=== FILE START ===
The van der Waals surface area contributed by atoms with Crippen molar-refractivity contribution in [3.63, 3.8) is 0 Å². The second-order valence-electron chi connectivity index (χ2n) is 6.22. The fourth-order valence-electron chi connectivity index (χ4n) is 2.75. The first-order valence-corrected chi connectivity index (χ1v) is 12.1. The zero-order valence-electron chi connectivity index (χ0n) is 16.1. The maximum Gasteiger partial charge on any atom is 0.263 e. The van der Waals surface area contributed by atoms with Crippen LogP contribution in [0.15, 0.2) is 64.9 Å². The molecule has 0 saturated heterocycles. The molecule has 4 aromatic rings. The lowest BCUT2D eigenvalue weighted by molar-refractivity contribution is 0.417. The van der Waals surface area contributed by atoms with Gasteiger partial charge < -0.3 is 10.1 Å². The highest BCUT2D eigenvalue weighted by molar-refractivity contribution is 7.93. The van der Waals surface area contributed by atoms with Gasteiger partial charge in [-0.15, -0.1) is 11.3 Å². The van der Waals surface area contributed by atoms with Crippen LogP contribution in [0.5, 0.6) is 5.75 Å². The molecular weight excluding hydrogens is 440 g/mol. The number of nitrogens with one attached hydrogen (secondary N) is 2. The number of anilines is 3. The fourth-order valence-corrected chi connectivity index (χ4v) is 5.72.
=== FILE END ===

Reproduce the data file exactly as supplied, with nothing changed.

The van der Waals surface area contributed by atoms with Crippen molar-refractivity contribution in [3.63, 3.8) is 0 Å². The second-order valence-electron chi connectivity index (χ2n) is 6.22. The fourth-order valence-electron chi connectivity index (χ4n) is 2.75. The first-order valence-corrected chi connectivity index (χ1v) is 12.1. The zero-order valence-electron chi connectivity index (χ0n) is 16.1. The maximum Gasteiger partial charge on any atom is 0.263 e. The van der Waals surface area contributed by atoms with Crippen LogP contribution in [0.15, 0.2) is 64.9 Å². The molecule has 0 saturated heterocycles. The molecule has 4 aromatic rings. The lowest BCUT2D eigenvalue weighted by molar-refractivity contribution is 0.417. The van der Waals surface area contributed by atoms with Gasteiger partial charge < -0.3 is 10.1 Å². The highest BCUT2D eigenvalue weighted by molar-refractivity contribution is 7.93. The van der Waals surface area contributed by atoms with Gasteiger partial charge in [-0.15, -0.1) is 11.3 Å². The van der Waals surface area contributed by atoms with Crippen LogP contribution in [0.5, 0.6) is 5.75 Å². The molecular weight excluding hydrogens is 440 g/mol. The number of nitrogens with one attached hydrogen (secondary N) is 2. The number of anilines is 3. The fourth-order valence-corrected chi connectivity index (χ4v) is 5.72.